Rising Through the Weeds
I don’t handle change well. I like my routines, every day the same as the one before it. But therein lays stagnation so sometimes I force myself to go outside of my comfort zone, to stretch my wings like a butterfly newly released from its chrysalis. While my garden slept this winter, I allowed what I thought was a healthy change to take shape in my life. I nurtured it for months. Like a new plant in my garden, I tried various ways to help it grow. I made mistakes of course, but it continued to develop, gradually consuming more and more of my life.
As winter turned into spring, so much of my energy was taken up by events outside of my garden that I fell behind both in the garden and in the blog where I record its progress. I struggled to keep up. I tried to make time in my by now busy life but even as I lost control of my schedule, I lost my creativity. By the time the tulips began to bloom, all was lost. This blog fell silent.
Spring overtook my garden and the change that had consumed so much of my time, my energy, even my spirit, began to fail. For the entire month of May I could only watch helplessly as it began its inevitable decline. The lovingly nurtured change died this past weekend. Yesterday, as the rest of the nation celebrated the beginning of the summer season, I was surrounded by gloom. My feelings, my very being had been ruthlessly tossed aside much like the weeds that we gardeners rip from our gardens and toss carelessly into the compost.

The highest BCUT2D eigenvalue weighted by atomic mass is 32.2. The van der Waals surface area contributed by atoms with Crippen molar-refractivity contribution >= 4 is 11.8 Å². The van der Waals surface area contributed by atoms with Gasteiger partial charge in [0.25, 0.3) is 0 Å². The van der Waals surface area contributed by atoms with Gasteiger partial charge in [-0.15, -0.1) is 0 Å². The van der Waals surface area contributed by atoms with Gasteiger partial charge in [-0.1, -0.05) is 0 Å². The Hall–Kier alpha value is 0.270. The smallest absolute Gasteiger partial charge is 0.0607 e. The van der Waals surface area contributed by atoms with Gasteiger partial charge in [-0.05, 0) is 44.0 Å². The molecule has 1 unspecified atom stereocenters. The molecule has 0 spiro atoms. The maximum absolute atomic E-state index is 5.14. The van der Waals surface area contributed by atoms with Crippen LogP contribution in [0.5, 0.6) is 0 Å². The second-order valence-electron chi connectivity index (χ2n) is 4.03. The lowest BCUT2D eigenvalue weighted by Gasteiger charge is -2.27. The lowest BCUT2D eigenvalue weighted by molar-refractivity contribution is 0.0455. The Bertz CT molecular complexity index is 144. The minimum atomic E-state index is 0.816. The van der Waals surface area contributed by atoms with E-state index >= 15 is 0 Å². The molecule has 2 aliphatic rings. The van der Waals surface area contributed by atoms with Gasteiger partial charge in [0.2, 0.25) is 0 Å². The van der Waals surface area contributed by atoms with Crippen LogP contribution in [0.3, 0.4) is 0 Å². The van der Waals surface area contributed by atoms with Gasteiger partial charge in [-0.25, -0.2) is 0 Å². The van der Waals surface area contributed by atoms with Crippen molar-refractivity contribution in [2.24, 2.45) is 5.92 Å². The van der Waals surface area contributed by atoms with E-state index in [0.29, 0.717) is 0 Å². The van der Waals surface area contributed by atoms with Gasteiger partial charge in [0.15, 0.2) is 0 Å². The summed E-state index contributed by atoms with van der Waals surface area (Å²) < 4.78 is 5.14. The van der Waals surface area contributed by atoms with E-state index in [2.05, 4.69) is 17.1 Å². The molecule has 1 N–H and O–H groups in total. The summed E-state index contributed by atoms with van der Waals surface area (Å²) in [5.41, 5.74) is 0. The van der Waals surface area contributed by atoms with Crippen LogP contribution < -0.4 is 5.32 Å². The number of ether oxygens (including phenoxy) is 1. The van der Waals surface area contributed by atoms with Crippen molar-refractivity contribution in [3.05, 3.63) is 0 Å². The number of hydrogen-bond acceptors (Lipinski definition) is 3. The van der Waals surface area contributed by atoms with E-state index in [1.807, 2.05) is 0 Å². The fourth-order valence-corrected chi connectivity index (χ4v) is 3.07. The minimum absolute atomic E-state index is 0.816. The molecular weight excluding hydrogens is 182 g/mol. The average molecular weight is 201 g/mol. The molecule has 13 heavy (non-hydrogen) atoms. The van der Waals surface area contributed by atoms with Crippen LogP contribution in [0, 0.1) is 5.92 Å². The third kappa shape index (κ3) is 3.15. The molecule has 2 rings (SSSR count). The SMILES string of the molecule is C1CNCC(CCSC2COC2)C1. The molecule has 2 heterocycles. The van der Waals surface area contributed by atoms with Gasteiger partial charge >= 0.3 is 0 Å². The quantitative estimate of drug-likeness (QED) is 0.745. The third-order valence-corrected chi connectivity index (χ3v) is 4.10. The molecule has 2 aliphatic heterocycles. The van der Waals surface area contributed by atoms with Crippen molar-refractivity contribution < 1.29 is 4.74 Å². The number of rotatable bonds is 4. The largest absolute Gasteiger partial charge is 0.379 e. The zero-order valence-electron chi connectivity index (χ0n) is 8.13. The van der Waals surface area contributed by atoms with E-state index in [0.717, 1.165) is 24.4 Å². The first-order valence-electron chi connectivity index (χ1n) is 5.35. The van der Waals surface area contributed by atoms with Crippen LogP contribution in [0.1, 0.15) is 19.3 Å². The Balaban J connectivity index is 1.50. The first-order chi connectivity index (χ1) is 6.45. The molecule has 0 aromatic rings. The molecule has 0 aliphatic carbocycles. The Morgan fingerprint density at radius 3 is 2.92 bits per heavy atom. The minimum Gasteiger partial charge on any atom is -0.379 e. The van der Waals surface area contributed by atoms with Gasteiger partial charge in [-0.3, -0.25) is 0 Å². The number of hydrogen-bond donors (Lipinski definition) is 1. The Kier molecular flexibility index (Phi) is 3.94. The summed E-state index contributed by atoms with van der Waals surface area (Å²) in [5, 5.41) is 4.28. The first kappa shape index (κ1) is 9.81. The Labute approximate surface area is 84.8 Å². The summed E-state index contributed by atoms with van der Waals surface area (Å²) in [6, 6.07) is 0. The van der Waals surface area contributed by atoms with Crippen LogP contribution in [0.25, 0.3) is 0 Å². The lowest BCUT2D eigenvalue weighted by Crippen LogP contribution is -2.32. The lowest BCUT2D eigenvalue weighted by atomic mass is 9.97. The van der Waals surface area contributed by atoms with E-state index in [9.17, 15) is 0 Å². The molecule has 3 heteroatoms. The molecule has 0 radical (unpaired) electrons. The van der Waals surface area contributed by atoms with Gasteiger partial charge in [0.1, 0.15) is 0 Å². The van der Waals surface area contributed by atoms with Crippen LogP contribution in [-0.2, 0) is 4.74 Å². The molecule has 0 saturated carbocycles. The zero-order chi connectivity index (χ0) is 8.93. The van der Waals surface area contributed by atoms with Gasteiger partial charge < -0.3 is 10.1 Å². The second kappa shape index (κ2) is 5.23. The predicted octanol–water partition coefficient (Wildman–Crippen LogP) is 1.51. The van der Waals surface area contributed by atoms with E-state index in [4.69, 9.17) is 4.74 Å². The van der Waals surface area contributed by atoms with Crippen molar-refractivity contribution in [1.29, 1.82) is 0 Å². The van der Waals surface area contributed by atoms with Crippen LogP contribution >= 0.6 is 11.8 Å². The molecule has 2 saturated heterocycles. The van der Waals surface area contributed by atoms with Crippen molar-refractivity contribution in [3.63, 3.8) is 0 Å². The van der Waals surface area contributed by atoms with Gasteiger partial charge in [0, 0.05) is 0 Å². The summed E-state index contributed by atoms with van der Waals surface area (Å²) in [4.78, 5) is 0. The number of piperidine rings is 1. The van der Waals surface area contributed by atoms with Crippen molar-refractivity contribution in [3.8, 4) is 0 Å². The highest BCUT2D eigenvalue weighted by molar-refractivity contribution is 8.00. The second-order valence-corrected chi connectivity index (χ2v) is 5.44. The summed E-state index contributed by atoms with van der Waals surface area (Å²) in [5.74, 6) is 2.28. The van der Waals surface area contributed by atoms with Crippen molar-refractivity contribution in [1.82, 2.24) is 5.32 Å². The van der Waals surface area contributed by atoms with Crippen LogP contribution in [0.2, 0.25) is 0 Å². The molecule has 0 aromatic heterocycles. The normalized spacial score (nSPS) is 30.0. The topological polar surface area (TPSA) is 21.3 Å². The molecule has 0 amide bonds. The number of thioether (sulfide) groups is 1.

I have not felt that much pain since the birth of my daughter. This time, the pain was in my soul rather than my body. Pain so great it even robbed me of my voice. I silently writhed in torment on the floor. Many hours later, the cleansing tears finally came, like the soothing rains of a summer shower on the parched landscape. Sleep, however, escaped me. As the sun rose this morning, I found myself gazing into the abyss. What was it that tore my gaze from the seeming comfort of nothingness? Was it the cats meowing for their breakfast? Was it the soft warmth of the breeze through my windows? Perhaps it was the glimpse of a new iris blooming. Whatever it was, I dragged myself away from the false promise of relief and reached out to friends, fellow gardeners and animal lovers.
My cry for help is being answered very generously. My healing has begun. I know it will be a long time before I feel whole again. Time that will be spent in my garden. I will be documenting that time with my new camera. An unreported death occurred this month. My digital camera, originally a freebie as a result of gross overspending on a credit card, has faithfully served me through four years of abuse. Despite being tossed around my tool bag, covered with dirt, used in the rain and mercilessly banged around, it has taken pictures so wonderful that they have garnered First Place ribbons in the photo competition at the State Garden Show two years in a row.
After careful consideration, I have replaced it with a much coveted digital SLR. I chose the Nikon D40 for its price and simplicity. Its lack of features, much lamented by reviewers, is what I find attractive. It’s a great camera to learn on. The first batch of photos showed me that I had something very special.
I heart my new camera. It allows me to finally capture my garden the way that I see it, like this iris bud.
It turns ordinary moments into magical scenes.
It even turns an ordinary flower into an extraordinary flower.
I haven’t given up on change. As a gardener, I know that failure is a common occurrence. It’s just a matter of the right plant for the right spot. Through the usual trial and error method, I’m confident that I will eventually find the right companion plant for this old rose.